Jan 1, 1999
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Class action lawsuits — allowing one or a few plaintiffs to represent many who seek redress — have long been controversial. The current controversy, centered on lawsuits for money damages, is characterized by sharp disagreement among stakeholders about the kinds of suits being filed, whether plaintiffs' claims are meritorious, and whether resolutions to class actions are fair or socially desirable. Ultimately, these concerns lead many to wonder, Are class actions worth their costs to society and to business? Do they do more harm than good? To describe the landscape of current damage class action litigation, elucidate problems, and identify solutions, the RAND Institute for Civil Justice conducted a study using qualitative and quantitative research methods. The researchers concluded that the controversy over damage class actions has proven intractable because it implicates deeply held but sharply contested ideological views among stakeholders. Nevertheless, many of the political antagonists agree that class action practices merit improvement. The authors argue that both practices and outcomes could be substantially improved if more judges would supervise class action litigation more actively and scrutinize proposed settlements and fee awards more carefully. Educating and empowering judges to take more responsibility for case outcomes — and ensuring that they have the resources to do so — can help the civil justice system achieve a better balance between the public goals of class actions and the private interests that drive them.
Institute for Civil Justice PDF
Board of Overseers PDF
"Attention: All Persons or Entities" PDF
A Matter of Some Interest PDF
Virtues and Vices PDF
Into the Fishbowl PDF
Contact Lens Pricing Litigation: Roberts v. Bausch & Lomb, Inc. PDF
Bank Brokerage Product Litigation: Pinney v. Great Western PDF
Collateral Protection Insurance Litigation: Graham v. Security Pacific Housing Services, Inc. PDF
Cable TV Late Fee Litigation: Selnick v. Sacramento Cable PDF
Credit Life Insurance Premium Overcharging Litigation: Inman v. Heilig-Meyers PDF
Insurance Premium Double Rounding Litigation: Martinez v. Allstate and Sendejo v. Farmers PDF
Blood Clotting Products for Hemophiliacs: In Re Factor VIII or IX Concentrate Blood Products PDF
Toxic Chemical Factory Litigation: Atkins v. Harcros PDF
Oriented Strand Board Home Siding Litigation: In Re Louisiana-Pacific Inner-Seal Siding PDF
Polybutylene Plumbing Pipes Litigation: Cox v. Shell Oil PDF
The Great Big Question About Class Actions PDF
Achieving the Objectives of Rule 23(b)(3) Class Actions PDF
Rule 23 of the Federal Rules of Civil Procedure PDF
Database Construction PDF
Qualitative Interview Methodology PDF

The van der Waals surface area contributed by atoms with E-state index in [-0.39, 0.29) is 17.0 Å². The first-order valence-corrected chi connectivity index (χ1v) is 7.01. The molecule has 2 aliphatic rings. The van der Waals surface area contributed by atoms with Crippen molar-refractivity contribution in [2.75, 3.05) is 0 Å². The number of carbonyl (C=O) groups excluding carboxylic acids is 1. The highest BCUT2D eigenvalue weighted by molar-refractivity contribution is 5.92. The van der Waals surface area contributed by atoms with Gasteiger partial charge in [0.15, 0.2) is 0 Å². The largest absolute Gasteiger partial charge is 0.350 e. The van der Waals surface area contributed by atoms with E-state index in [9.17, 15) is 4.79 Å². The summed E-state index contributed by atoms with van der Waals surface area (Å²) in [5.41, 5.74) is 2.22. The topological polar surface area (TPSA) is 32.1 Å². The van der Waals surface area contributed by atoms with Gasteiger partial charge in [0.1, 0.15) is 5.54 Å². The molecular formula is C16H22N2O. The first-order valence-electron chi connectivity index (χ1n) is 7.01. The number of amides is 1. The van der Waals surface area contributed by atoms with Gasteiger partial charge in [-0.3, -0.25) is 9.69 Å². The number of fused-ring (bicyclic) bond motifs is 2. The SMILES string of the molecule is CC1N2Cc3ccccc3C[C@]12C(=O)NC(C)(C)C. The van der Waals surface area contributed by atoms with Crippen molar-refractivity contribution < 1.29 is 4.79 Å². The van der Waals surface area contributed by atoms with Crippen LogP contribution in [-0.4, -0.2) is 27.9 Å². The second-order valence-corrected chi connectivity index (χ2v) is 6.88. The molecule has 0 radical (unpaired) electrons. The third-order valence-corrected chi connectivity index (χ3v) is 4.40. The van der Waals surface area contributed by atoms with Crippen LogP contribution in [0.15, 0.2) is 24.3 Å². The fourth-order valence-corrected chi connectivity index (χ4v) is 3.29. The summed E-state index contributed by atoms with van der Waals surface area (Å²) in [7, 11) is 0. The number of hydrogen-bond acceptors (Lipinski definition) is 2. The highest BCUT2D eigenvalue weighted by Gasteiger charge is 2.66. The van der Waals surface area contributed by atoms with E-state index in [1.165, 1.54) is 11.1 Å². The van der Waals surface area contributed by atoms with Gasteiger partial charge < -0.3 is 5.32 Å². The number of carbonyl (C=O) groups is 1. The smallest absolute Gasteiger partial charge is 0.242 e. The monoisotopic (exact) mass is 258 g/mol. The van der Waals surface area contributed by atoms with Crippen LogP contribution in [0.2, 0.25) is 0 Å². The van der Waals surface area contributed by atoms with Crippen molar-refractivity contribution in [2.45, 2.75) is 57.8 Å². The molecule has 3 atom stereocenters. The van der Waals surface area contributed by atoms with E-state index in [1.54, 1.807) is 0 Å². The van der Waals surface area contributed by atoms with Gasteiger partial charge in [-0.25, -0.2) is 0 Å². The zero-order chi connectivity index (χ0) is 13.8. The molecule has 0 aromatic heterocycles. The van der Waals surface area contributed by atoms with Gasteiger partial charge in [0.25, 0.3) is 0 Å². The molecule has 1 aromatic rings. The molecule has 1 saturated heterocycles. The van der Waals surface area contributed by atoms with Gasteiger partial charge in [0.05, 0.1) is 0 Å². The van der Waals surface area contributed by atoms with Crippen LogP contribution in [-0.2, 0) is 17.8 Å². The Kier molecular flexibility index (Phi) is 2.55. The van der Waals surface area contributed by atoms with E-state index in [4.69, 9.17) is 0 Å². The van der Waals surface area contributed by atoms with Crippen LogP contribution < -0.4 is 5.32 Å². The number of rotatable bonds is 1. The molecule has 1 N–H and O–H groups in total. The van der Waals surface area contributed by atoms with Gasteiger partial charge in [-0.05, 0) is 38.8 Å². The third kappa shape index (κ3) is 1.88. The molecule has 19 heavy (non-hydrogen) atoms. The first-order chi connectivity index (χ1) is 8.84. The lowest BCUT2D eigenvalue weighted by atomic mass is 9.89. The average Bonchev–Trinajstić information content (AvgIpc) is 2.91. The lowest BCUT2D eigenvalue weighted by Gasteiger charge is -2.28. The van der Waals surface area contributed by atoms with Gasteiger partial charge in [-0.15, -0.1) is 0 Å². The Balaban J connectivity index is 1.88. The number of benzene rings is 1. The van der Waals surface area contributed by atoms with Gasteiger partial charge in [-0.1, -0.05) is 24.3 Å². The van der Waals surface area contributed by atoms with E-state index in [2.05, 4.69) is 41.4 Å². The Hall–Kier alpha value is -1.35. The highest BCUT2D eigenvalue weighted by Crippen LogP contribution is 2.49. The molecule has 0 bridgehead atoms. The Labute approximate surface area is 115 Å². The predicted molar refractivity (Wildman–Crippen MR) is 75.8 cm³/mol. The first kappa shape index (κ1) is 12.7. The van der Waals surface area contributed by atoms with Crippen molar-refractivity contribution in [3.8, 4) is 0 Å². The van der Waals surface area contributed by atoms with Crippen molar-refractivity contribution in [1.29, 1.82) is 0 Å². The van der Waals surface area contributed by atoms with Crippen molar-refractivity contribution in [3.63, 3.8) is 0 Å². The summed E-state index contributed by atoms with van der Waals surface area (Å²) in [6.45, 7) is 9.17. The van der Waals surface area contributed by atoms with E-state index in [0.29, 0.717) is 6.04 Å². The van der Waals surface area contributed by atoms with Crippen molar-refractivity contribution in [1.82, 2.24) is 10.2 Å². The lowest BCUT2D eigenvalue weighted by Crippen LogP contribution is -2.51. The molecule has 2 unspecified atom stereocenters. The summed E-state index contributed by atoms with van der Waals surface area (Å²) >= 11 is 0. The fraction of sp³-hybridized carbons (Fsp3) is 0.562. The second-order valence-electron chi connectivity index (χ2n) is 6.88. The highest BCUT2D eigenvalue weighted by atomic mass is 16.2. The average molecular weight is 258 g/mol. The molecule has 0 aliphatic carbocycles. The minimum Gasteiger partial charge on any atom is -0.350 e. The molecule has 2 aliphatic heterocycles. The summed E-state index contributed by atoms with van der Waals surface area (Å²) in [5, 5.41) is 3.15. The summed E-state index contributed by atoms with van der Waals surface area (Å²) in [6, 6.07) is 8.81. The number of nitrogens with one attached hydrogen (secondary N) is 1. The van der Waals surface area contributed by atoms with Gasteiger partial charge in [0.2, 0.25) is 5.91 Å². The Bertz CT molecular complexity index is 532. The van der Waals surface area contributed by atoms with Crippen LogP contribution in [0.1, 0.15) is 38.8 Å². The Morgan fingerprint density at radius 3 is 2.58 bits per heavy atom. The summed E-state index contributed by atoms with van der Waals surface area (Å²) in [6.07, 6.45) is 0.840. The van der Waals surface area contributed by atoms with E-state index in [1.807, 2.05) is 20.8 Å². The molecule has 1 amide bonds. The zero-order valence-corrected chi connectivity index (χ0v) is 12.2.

Case Study Methodology PDF
Calculations for Case Study Settlements, Structures, Costs, and Distributions PDF
"Allowing few individuals to represent the legal interests of many who do not participate in the lawsuit but are nonetheless bound by its outcome is the defining and controversial feature of class actions… Conducted by Hensler et al, this Rand report, the result of a four-year study on class action litigation in the US, provides policy and legislative recommendations based on systematic empirical research… The data portray a telling image of mass action suits as money-gorging enterprises benefiting lawyers who are 'motivated by the prospect of substantial fees for relatively little effort'… This is an exceptionally rich resource on the current state of the American class action system for policy makers, legal practitioners, researchers, and graduate students."
- CHOICE Magazine
"Class action suits often provoke extreme reactions in people: some see them as the ultimate guarantors of justice in David-and-Goliath type situations, while others see them as nothing more than a cover for large-scale money-grabbing by avaricious lawyers. The truth probably lies somewhere in-between, as this magisterial study on the subject reveals… One of its main conclusions is that 'judges hold the key to improving the balance of good and ill consequences of damage class actions.' To this end, the study makes a number of well-thought out recommendations which deserve serious consideration."
- The Commonwealth Lawyer
"A keen and generally neutral observer of the torts war has been the Institute of Civil Justice (ICJ) a research program within RAND… Class Action Dilemmas is an ambitious attempt in this tradition to assess the costs and benefits of class action lawsuits…"
- Law and Politics
"This in-depth, benchmark study examines newly compiled information about class action law suits and offers a thoughtful discussion of current trends in mass litigation and their implications for the future…Class Action Dilemmas is a very highly recommended addition to professional, governmental, academic, and judicial reference libraries."
- Wisconsin Bookwatch